1989 Yamaha XT600
The “K Smith Bike” began as a Yamaha XT600 commissioned by a local Atlanta machinist and now Bedlam friend, Kevin Smith. With the front and rear ends already mated to the frame (ZX-10R front and Hawk GT rear) Travis worked with Kevin on creating a unique look and feel for the now street-oriented thumper. Kevin wanted to retain the look and ruggedness of the bikes history but still include modern elements which required bringing the dash up to speed, LED lighting, and smooth, beautiful body work.
The build features hand crafted aluminum body work throughout the entire bike. The gas tank, headlight bucket and bracket, oil reservoir/cooler, air box, seatpan, and exhaust shield were all built by Bedlam hands. No bondo. No filler. Just raw, handcrafted aluminum. Each piece was hand-cut, hand-rolled, and shaped to bring the body lines to life. Once complete, we began to flesh out the other bits of the build.
Scrapping the traditional dash design, Travis decided to keep with the bikes minimalist tone. By building the headlight bucket from scratch, this allowed for all of the important dash elements found on a motorcycle to be implemented directly into the back of the bucket. Speedometer, RPM, neutral light, indicator lights, and mileage were all brought together into one custom package from SpeedHut gauges.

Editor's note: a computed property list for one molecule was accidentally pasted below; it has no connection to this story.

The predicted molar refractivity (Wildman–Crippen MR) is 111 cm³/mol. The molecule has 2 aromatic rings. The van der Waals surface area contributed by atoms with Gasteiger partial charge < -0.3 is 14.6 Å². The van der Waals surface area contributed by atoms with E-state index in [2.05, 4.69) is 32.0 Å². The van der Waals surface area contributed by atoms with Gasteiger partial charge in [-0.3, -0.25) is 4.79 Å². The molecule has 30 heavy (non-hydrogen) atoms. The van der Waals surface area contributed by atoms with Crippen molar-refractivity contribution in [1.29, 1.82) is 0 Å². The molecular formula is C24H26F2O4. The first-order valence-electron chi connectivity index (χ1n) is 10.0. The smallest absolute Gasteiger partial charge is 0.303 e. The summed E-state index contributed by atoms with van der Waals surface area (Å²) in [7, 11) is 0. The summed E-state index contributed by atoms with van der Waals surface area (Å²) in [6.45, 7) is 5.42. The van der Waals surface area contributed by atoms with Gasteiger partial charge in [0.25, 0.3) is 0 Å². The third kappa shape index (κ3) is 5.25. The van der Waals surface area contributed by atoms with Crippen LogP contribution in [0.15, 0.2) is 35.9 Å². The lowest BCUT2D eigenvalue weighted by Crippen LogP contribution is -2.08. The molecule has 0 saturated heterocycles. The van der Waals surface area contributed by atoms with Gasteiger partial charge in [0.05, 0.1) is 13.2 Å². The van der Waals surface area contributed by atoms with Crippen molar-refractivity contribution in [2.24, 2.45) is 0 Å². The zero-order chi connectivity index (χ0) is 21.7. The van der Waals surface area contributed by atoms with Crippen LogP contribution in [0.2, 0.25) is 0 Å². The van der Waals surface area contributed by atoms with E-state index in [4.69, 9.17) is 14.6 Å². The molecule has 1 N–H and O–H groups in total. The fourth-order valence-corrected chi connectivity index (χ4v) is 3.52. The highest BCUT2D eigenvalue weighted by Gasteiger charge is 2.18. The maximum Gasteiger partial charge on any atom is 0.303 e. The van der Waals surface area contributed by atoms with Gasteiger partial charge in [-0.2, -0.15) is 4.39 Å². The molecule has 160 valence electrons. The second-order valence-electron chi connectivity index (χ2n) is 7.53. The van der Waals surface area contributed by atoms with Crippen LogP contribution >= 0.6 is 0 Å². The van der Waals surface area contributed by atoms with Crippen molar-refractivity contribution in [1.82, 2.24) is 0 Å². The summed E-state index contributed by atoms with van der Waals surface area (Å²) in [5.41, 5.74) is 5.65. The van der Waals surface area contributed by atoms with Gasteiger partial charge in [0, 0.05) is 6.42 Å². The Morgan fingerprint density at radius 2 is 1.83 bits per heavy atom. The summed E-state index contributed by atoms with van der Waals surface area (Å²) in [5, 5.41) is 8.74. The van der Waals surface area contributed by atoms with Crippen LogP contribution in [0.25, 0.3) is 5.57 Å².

From there we move to the back side of the bike. Carrying the same rugged, distressed looks, we went with upholstering the seat with leather from an old-school bomber jacket. Not only did this provide the patina Kevin was looking for but it also provides an easy solution to an otherwise expensive leather upholstery bill - DIY guys take note. Under the seat, Travis deleted the old subframe in place of a new hoop design for more strength and support of the rider.
Beyond the construction of the bodywork, exhaust, and upholstery, there wasn’t much left to do. With the original wiring harness swapped for a MotoGadget system, we plumbed and prepped the bike to accept all its modern bits. X-Arc signals covered the front markers and rear tail lights while a Burns Stainless muffler brings down the exhaust notes to a not-so-dull roar.
Editor's note: We STRONGLY suggest anyone who is going the same route of modernizing an older bike to look into picking up an M-Unit system. Get rid of your fuse boxes, relays, and confusing schematics and create your own harness wired exactly to how YOU need it, and with minimal wires!
After wiring the bike, all there was left to do was paint, re-install, and enjoy. Feel free to browse the gallery down below and jump on over to one of our older blog posts and view the build process from start to finish, here. You’re also welcome to drop by the shop during business hours and drool over the bike in person as the bike is on display looking for it's next owner.